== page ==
A lot has changed in the fifteen years that I have been developing websites. The biggest changes happened in the browser, completely restructuring how normal web services are built. Now everybody expects your website to have at least a few dynamic elements, be it your login form, your shopping cart or a contact form.

Status Quo

Some websites are actually web apps, which means that they can be developed completely differently and be written as browser apps that only communicate with the server to get the dynamic data. In this case, the web server is only in charge of providing the app itself and exposing some API (mostly a JSON API) the app can consume. Webmail services, task trackers, calendars etc… are good examples of this. They are not what this post is about.

Typical Websites

Most websites can’t and shouldn’t be built like web apps, since they need to be crawlable by search engines and want to be displayed as fast as possible instead of requiring the user to first download the app (that can be a few megabytes).

This is why the approach for normal websites is typically to use a web server to generate HTML sites and provide all the dynamic functionality with HTML. You would then have a normal HTML login form, which posts the data to the server, menus that are rendered differently on the server depending on if the user is logged in or not, displaying session info, etc…

Stateful Html Graph – horizontal Stateful Html Graph – vertical

In a second step the website is “modernised” by adding JavaScript to give the website a snappier feel. The login form gets replaced so the user sees a nice spinner when logging in, some items are replaced to be loaded right in the browser to avoid having to reload the whole page and so on.

This approach is typically taken because it creates crawlable pages that can even be accessed with browsers that don’t have JavaScript enabled or are too outdated to properly execute your JavaScript.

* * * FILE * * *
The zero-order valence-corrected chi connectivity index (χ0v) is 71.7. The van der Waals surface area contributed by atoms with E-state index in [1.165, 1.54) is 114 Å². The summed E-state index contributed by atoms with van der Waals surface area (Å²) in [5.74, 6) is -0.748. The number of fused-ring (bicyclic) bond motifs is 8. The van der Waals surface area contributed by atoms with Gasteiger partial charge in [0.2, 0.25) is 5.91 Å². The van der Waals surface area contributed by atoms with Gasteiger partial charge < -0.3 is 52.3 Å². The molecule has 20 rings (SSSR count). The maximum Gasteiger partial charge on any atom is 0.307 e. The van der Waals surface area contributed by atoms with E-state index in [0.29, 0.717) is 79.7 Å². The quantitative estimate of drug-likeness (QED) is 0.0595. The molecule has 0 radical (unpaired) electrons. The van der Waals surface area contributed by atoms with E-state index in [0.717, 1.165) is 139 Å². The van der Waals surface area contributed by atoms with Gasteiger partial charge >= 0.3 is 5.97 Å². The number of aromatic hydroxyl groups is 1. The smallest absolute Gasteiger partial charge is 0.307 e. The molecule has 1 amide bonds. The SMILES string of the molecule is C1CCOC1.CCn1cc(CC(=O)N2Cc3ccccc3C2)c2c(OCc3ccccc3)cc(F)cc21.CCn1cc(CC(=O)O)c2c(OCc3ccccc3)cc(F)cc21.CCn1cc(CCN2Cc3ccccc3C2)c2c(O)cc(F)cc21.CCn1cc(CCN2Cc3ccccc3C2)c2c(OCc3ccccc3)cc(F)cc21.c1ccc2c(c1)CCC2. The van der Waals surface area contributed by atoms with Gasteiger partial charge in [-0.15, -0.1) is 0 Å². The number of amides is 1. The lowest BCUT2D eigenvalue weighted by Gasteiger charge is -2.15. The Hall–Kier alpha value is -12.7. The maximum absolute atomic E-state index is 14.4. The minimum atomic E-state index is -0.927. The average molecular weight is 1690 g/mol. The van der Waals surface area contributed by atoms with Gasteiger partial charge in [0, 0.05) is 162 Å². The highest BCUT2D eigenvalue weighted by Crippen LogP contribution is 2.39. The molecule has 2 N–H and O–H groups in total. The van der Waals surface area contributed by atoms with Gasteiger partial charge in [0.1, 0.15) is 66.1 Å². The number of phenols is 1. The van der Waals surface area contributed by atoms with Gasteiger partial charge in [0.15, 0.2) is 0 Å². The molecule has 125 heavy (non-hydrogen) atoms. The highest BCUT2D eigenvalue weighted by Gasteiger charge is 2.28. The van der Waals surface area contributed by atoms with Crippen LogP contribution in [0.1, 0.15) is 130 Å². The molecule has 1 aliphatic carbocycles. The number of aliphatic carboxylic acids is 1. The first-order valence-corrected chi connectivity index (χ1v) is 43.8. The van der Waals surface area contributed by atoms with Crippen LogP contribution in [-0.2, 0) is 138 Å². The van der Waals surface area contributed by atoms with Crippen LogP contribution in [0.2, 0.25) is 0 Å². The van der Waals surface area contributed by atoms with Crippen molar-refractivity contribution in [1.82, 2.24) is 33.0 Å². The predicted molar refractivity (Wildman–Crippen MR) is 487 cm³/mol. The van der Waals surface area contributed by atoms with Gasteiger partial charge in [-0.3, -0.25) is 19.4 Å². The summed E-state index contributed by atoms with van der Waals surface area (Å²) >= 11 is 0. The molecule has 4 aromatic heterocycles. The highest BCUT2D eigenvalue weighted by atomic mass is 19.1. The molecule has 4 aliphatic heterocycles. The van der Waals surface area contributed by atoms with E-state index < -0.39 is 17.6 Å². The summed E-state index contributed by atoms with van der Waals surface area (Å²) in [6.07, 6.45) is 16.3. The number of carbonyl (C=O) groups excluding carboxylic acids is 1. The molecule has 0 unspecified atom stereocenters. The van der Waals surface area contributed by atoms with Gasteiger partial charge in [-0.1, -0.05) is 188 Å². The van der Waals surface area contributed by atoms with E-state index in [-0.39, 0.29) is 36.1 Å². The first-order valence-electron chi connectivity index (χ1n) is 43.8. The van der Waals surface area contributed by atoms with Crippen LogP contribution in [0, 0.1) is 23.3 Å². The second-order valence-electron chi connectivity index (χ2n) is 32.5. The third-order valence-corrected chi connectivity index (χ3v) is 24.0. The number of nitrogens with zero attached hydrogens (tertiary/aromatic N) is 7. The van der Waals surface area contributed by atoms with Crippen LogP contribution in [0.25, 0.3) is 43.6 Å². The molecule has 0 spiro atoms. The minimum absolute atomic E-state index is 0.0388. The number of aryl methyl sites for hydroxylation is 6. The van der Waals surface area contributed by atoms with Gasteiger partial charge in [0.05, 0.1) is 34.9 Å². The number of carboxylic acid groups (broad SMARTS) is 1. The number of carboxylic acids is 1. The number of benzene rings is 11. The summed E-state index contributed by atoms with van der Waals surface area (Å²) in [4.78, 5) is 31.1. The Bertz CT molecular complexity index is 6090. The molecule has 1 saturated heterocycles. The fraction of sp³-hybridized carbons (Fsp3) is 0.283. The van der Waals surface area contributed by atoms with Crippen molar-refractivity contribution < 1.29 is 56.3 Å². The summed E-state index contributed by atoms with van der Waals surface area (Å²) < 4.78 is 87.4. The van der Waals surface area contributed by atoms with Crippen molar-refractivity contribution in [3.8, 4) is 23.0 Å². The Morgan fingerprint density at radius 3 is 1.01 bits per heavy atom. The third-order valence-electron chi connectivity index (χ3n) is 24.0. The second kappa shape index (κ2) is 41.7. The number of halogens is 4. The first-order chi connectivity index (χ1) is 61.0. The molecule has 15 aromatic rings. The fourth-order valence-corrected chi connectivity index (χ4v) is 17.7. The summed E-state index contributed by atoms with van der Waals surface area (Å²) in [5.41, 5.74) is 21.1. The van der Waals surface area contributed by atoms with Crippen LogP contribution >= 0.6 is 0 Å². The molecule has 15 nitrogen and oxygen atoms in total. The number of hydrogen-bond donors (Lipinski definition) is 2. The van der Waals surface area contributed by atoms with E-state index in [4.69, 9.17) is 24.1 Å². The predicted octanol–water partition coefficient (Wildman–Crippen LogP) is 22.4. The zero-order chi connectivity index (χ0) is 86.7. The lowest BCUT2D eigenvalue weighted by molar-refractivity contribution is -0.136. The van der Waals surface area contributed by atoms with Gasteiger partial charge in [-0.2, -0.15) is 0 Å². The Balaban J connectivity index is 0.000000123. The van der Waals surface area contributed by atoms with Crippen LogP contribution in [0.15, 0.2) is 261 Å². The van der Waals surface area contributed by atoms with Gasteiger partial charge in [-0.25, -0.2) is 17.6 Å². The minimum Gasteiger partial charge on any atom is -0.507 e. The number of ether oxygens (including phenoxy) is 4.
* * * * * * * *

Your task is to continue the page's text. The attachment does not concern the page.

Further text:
This approach is problematic for multiple reasons though:

  • You suddenly have to maintain two code bases: the HTML-only variant, and the JavaScript on top of it
  • There’s a lot more overall complexity since your JavaScript needs to interact properly with your HTML version (if the HTML changes, the JavaScript might break)
  • In most cases the cool JavaScript variants will never make it, because there is already a working HTML implementation, and there are more important things to do than provide a better version of an already existing feature

So in order to also have an HTML only version, you actually create a worse website for 98% of your users to accommodate 2%.

This is where the concept of stateless HTML comes into play.

What is it about?

When I talk about stateless HTML I mean that everything representing a user state (authentication state, geographic position of the user, etc…) should not affect the HTML you render. In other words:

Every user should get the exact same HTML for the same URL, regardless of state, geographic location or time

The first thing to do is think of which parts need to be crawlable by search engines. In the case of a recipe website, the “About” page and the single “Recipe” pages would be a good example of pages that need to be discoverable when people search for them.

Everything that represents data that is not affected by who is looking at it and from where.